Approximately three hundred miles off the coast of Colombia lies the tiny Island of Malpelo. This sheer and barren rock juts out of the Pacific Ocean to a peak of nearly one thousand feet, stretches only one mile in length, and has a dozen or so small oceanic rocks as the only other terra firma in sight. Aside from some sparse vegetation fertilized by sea bird guano above the surface, below the surface of Malpelo is where things get really interesting – especially since the edges of this volcanic island descend nearly two and a half miles down.

The waters surrounding Isla de Malpelo are world renowned for massive hammerhead and silky shark aggregations, as well as an incredible amount of marine biodiversity. Because of the island’s location and its steep underwater geography, surrounding waters are home to a variety of pelagic megafauna like spotted eagle rays, tuna, whale sharks, and more. It’s no wonder Dr. Sylvia Earle and her team at Mission Blue have designated Malpelo as a Hope Spot, a unique part of the world ocean critical to the health of our blue planet.

Malpelo - Mission Blue - Photo: Yves Lefevre
Large schools of hammerhead sharks are commonly found in the waters surrounding Isla de Malpelo.


Malpelo has a long and dynamic history of protection thanks in large part to one woman: Sandra Bessudo. In the 1980s, Sandra started visiting Malpelo as a Marine Biologist. Seeing not only the destructive fishing practices happening in the area, but also recognizing the incredible importance and beauty of this underwater ecosystem, Sandra founded Fundacion Malpelo, making it her life mission to work with divers, scientists, and Colombian policy makers to create protections for this island.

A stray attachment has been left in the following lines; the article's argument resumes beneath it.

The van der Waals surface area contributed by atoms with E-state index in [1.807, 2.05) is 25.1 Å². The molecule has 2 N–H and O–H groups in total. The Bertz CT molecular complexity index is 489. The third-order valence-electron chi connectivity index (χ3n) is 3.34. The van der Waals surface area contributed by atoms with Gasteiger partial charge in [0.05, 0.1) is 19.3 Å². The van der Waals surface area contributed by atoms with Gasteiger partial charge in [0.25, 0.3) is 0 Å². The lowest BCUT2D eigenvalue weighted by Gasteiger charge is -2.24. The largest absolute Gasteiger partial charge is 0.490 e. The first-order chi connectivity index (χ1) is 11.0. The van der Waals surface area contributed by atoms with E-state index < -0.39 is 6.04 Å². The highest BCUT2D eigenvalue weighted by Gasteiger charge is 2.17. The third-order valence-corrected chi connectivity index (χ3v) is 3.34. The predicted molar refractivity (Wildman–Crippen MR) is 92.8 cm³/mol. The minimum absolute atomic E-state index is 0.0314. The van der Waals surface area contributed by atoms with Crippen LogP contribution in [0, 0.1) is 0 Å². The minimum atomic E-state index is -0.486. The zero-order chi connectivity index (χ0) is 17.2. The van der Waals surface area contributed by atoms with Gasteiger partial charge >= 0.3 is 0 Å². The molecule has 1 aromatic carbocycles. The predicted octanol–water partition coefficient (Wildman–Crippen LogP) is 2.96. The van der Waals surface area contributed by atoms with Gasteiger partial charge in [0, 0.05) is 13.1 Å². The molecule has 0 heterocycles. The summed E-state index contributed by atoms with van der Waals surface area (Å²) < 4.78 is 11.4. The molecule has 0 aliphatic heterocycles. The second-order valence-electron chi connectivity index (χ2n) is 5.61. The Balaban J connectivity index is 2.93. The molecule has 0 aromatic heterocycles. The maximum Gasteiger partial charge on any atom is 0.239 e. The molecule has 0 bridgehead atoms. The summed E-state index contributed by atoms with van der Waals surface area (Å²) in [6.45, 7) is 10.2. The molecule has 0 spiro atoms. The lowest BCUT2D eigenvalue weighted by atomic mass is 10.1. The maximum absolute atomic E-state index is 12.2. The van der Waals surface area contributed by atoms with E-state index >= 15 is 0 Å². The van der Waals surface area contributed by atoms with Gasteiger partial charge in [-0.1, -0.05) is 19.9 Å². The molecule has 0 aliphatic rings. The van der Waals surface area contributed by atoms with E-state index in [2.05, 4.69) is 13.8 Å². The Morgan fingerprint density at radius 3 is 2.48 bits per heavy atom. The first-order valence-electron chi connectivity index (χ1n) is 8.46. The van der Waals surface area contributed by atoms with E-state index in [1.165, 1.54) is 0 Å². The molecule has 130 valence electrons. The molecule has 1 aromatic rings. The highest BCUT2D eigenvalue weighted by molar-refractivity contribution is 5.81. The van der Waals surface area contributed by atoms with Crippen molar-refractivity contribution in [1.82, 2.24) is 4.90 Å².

In 1996, after Sandra Bessudo got thousands of scuba divers to sign a petition to protect Malpelo, and was able to present the petition to Colombian President Cesar Gaviria while he visited Malpelo, the Colombian government declared nearly six miles (651 km2) around Isla de Malpelo a sanctuary. Despite this victory, Sandra soon realized that although the island’s waters were designated as a sanctuary, a lack of funding meant a lack of continued research, enforcement, and education. This led Sandra to start Fundacion Malpelo, a non-profit which has ignited greater awareness, recognition, protection, and enforcement for the island over the last twenty years.

Today, the Malpelo Flora and Fauna Sanctuary is one of the top ten largest marine protected areas in the world, and is one of the biggest no-fishing zones in the Eastern Pacific. In 2007, it was declared an UNESCO World Heritage Site, and in 2016 the Colombian government tripled the size of the Malpelo Sanctuary, now protecting nearly 27,000 km2 of critical ocean habitat.

Malpelo - Mission Blue - Photo: Sandra Bessudo
Whale sharks are just one of the many pelagic megafauna that benefit greatly from the designation of the Malpelo Flora and Fauna Sanctuary off the coast of Colombia.


Want to show your support for the continued protection of the Malpelo Island Hope Spot? In order to implement effective enforcement, the Malpelo Foundation and their partners are seeking funding. Visit their website to learn more. Additionally, when planning your next dive adventure, keep Malpelo on the top of your list, especially if you’re a shark lover!

Join Mission Blue in their efforts to raise awareness and support for a global network of Hope Spots by visiting the Hope Spots page on their website. There, you can learn more about existing Hope Spots, and even nominate a unique area of the ocean you think needs protection. To learn more about how PADI and its worldwide community of scuba divers are joining forces with Mission Blue, check out this article

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